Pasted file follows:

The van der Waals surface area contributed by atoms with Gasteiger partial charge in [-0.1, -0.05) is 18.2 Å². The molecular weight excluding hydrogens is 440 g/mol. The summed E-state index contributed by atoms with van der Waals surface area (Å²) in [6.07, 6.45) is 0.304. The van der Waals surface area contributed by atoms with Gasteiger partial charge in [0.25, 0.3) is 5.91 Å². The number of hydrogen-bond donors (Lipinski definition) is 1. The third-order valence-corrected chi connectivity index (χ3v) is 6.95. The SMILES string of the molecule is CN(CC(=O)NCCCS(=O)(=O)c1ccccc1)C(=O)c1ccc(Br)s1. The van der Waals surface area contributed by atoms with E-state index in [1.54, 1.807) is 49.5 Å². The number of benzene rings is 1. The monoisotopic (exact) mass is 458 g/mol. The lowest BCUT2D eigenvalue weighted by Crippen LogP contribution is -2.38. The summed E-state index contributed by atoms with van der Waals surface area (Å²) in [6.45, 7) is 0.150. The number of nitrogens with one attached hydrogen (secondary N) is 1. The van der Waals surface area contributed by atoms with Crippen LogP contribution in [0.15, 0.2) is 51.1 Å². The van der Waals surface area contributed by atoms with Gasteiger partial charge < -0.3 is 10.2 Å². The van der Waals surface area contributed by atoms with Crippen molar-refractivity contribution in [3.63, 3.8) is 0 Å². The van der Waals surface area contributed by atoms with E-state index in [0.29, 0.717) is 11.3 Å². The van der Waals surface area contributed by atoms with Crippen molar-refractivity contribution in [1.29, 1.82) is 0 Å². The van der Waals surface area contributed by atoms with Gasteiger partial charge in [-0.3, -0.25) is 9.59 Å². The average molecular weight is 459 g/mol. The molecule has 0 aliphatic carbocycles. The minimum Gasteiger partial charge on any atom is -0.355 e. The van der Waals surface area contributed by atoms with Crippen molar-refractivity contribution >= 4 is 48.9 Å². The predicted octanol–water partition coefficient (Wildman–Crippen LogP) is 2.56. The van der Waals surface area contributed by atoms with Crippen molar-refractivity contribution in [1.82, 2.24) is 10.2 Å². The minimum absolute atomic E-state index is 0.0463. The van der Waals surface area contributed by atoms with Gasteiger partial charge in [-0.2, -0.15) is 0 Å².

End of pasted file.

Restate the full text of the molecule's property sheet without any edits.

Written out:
The van der Waals surface area contributed by atoms with Gasteiger partial charge in [-0.1, -0.05) is 18.2 Å². The molecular weight excluding hydrogens is 440 g/mol. The summed E-state index contributed by atoms with van der Waals surface area (Å²) in [6.07, 6.45) is 0.304. The van der Waals surface area contributed by atoms with Gasteiger partial charge in [0.25, 0.3) is 5.91 Å². The number of hydrogen-bond donors (Lipinski definition) is 1. The third-order valence-corrected chi connectivity index (χ3v) is 6.95. The SMILES string of the molecule is CN(CC(=O)NCCCS(=O)(=O)c1ccccc1)C(=O)c1ccc(Br)s1. The van der Waals surface area contributed by atoms with E-state index in [1.54, 1.807) is 49.5 Å². The number of benzene rings is 1. The monoisotopic (exact) mass is 458 g/mol. The lowest BCUT2D eigenvalue weighted by Crippen LogP contribution is -2.38. The summed E-state index contributed by atoms with van der Waals surface area (Å²) in [6.45, 7) is 0.150. The number of nitrogens with one attached hydrogen (secondary N) is 1. The van der Waals surface area contributed by atoms with Crippen LogP contribution in [0.15, 0.2) is 51.1 Å². The van der Waals surface area contributed by atoms with Gasteiger partial charge < -0.3 is 10.2 Å². The van der Waals surface area contributed by atoms with Crippen molar-refractivity contribution in [3.63, 3.8) is 0 Å². The van der Waals surface area contributed by atoms with E-state index in [0.29, 0.717) is 11.3 Å². The van der Waals surface area contributed by atoms with Crippen molar-refractivity contribution in [1.29, 1.82) is 0 Å². The van der Waals surface area contributed by atoms with Gasteiger partial charge in [-0.3, -0.25) is 9.59 Å². The average molecular weight is 459 g/mol. The molecule has 0 aliphatic carbocycles. The minimum Gasteiger partial charge on any atom is -0.355 e. The van der Waals surface area contributed by atoms with Crippen molar-refractivity contribution >= 4 is 48.9 Å². The predicted octanol–water partition coefficient (Wildman–Crippen LogP) is 2.56. The van der Waals surface area contributed by atoms with Crippen molar-refractivity contribution in [1.82, 2.24) is 10.2 Å². The minimum absolute atomic E-state index is 0.0463. The van der Waals surface area contributed by atoms with Gasteiger partial charge in [-0.2, -0.15) is 0 Å².